Cryptomator Hub

Cryptomator Hub facilitates asymmetric encryption to allow sharing the key material used in Cryptomator vaults between multiple parties.

Key Types

Cryptomator Hub facilitates different keys types. Here is an overview of these types and how they are interconnected:

User Key Pair

During first login, every user will generate a new EC key pair. The private key is then encrypted using both the Account Key as well as the Device Key of every single device owned by this user.

The purpose of the user key is to access secrets that have been shared with this user using ECDH-ES-encrypted JWEs, most prominently the masterkey of shared vaults.

If users wish to rotate their keys, e.g. when a device may be compromised, they can simply re-roll the key pair, re-encrypt secrets that they whish to keep access to and delete the old key pair.

Device Key Pair

Every device requires a key pair, which is generated on first use. The private key is securely stored on-device and not intended to ever leave it. For example, on web browsers the private key is non-extractable and stored in the browser’s IndexedDB.


A device is any client that interacts with Cryptomator Hub on behalf of a user. This definition includes the web browser used to access the Hub web interface as well as the mobile app on a user’s smartphone. On multi-user systems, every user is expected to have a separate user account, in which case we’re talking about multiple devices with distinct key pairs, even if they share the same hardware.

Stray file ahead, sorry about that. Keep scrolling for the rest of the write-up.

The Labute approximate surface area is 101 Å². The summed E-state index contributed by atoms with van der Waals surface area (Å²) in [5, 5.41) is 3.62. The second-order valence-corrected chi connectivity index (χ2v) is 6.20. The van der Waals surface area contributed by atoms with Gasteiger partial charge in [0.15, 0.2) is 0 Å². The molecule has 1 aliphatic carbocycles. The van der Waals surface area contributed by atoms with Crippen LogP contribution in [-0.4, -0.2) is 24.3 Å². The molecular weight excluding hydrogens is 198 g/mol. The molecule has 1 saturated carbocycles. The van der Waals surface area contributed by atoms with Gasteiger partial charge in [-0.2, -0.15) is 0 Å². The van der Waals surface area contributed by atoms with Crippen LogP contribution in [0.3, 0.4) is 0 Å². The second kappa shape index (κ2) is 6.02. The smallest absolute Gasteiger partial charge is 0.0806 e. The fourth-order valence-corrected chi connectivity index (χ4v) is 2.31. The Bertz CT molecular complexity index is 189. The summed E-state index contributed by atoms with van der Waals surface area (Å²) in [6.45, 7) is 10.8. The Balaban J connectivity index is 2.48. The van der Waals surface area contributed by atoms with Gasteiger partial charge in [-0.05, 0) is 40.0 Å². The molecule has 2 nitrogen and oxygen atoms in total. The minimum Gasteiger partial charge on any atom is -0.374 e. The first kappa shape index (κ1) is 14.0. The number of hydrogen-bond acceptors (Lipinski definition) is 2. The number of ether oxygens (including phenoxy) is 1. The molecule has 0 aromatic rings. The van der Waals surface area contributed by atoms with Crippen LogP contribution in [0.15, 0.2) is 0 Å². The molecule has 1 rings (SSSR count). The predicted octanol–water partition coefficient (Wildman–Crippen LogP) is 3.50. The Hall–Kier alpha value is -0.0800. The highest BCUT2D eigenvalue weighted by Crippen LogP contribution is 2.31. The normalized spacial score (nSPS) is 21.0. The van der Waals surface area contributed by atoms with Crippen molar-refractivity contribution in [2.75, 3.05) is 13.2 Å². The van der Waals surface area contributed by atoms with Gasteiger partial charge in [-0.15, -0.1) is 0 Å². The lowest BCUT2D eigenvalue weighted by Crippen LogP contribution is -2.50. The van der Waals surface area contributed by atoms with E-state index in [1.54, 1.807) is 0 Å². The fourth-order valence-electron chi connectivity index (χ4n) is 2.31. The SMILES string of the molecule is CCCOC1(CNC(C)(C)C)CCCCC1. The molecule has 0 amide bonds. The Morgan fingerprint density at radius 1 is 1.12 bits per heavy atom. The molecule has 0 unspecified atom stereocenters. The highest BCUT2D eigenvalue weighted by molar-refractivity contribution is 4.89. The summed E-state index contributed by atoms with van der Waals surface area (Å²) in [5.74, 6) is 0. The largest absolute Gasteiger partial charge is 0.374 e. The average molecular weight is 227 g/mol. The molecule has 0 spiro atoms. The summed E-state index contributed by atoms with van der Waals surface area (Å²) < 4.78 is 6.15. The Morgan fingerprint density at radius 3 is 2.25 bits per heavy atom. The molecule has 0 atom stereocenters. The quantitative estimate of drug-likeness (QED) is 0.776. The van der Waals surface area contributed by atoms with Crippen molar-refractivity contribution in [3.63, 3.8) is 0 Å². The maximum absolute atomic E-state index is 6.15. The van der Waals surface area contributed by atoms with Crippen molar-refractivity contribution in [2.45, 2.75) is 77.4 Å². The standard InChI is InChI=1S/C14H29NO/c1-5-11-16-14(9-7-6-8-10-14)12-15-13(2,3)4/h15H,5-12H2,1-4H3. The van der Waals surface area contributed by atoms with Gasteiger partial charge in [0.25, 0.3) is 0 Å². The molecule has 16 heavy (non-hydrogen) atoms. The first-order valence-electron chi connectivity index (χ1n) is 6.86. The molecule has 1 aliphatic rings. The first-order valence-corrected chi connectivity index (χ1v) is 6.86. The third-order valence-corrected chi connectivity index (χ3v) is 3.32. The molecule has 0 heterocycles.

The sole purpose of the device key is to decrypt the User Key, which is stored in a device-specific ECDH-ES-encrypted JWE.

Users can invalidate devices by simply deleting the device-specific JWE and rotating their user key.

Account Key

When users attempt to access their account from a new device, there is no device-specific JWE yet. Instead they can then use the Account Key to decrypt the User Key. The Account Key acts as a password to derive a key for a PBES2-encrypted JWE.


The Account Key needs to be kept secret, as it is the only user-facing secret that allows anyone knowing it to authorize as the corresponding user.

When an Account Key is suspected of being compromised, it can and should be re-generated from the user’s profile page, which will immediately invalidate any circulating copies.


The Account Key itself is stored as an ECDH-ES-encrypted JWE, allowing its owner to view it from any authorized device. Regardless it should be securely stored independently.